Cisco Blogs


Cisco Blog > Data Center

The Most Boring Service We offer … And how to bring down a data center in one easy snip!

I do enjoy the (sometimes irreverent!) perspectives of some articles on data center in the UK publication “The Register“, and the story of how a data center change went wrong made me laugh, cringe and cry at the same time – the change being when an electrician cut the wrong wire and brought down a 25,000 square feet data center!!!

It Only Takes a Snip ... The Case for Change Support

It Only Takes a Snip … The Case for Change Support

 

Let’s have a look at what went wrong here, and then I’ll relate this to one of our more fundamental services, that of “change support”. Some may call this a “boring” service option, however “fundamental” is much more appropriate, as the following story will show.  Finally, I’ll point you to a free white paper to illustrate the cost benefits.

Read More »

Tags: , , , , , , , ,

Ten Learnings and Observations from the 2015 London Gartner Data Center Conference (Part 1)

London Eye

London Eye

This past week I attended the 2015 Gartner Data Center Conference in London.  This is always a great conference to learn from, although it always pays to look out for some of the hype too. There were key note presentations from the sprinter Michael Johnson and from previous UK government Vince Cable, which presented a rather concerning potential scenario of how the economies of the UK and Europe could evolve over the next few years.  The IT topics covered ranges from Bi-modal IT to DevOps to Software Asset Management (SAM) to SDN to Cloud and IT Operations Management (ITOM).  Here are some of my key learnings, in this “part 1”, comprising a few observations, and a sceptical view of some of the hype that I came across.

Read More »

Tags: , , , , , , , , , , ,

Leadership and Vision – Two critical ingredients for achieving regional resiliency

On May 24, 2012, the non-profit Sustainable Silicon Valley and its partners gathered at West Summit 2012, with hundreds of others, to explore interlocking themes: Global Trade, Regional Resilience, and Climate Volatility. The Summit featured high-caliber speakers and sponsors from corporations, governmental agencies, NGOs and educational institutions.

I was part of a panel entitled, “Leadership and Vision to Achieve Regional Resiliency,” which focused on the twin challenges facing cities — sustainability and resiliency. We honed in on best practices gleaned to date and how leaders can catalyze the deep transformation necessary to build a sustainable future. Read More »

Tags: , , , , , , , , , , , , , ,

The Resilient Society: The Next Phase of Public Sector Reform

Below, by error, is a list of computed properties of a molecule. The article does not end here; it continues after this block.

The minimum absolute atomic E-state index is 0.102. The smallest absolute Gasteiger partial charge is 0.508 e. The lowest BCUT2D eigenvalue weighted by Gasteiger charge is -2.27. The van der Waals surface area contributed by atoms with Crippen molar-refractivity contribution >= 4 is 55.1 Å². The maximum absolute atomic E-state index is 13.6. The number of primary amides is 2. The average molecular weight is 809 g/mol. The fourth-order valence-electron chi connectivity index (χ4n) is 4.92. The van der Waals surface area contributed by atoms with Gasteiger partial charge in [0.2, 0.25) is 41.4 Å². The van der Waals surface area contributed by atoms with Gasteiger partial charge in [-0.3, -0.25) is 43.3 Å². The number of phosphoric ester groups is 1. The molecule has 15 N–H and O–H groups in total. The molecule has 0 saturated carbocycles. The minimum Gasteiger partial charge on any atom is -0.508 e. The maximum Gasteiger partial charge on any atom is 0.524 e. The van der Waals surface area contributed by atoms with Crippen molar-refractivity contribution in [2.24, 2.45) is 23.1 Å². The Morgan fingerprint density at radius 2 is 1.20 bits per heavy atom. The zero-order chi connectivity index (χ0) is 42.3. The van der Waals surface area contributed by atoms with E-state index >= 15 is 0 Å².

Public sector decision makers are under enormous pressure to deliver results in difficult and uncertain times. In late 2010 and early 2011, the Cisco Internet Business Solutions Group (IBSG) conducted in-depth interviews with more than 100 senior public sector executives from around the world—at the city, regional, and national levels. Responses from these officials were remarkably consistent regarding the key challenges they face in a world undergoing significant economic, political, environmental, and social transitions.

Some of these public leaders expressed concerns about their organizations’ capacity to respond to new policy and service demands, budget reductions, and the need to engage new technology platforms for innovation and service delivery. Other challenges related to the public sector’s ability to help cities, regions, and countries navigate the current uncertain and volatile environment.   Read More »

Tags: , , , , , , , , , ,

The Misalignment Between The Economic Success of Local Government and Their Residents

As you can see from some of the other posts here, at the request of the US Conference of Mayors, I’ve been focusing on an economic development strategy that will work in the future.  As a result of that work, I’ve been presenting my ideas in many places and before many audiences, generally including mayors or other senior officials of local government.

Without going into the whole line of reasoning, I discuss the combined effects of (1) a future with ubiquitous high quality communications and (2) the shift of the labor force to providing ideas and other intangible services.  One implication of these trends is the disaggregation of the monolithic big company that would concentrate jobs in a city and, as an alternative, the empowerment of fluid teams of individuals.

To drive the point home, I argue that the true measure of the economic success of a city is the sum (or the median?) of the income and wealth of its residents — and not the total sales of companies that might have a local postal address there. Read More »

Tags: , , , , , , ,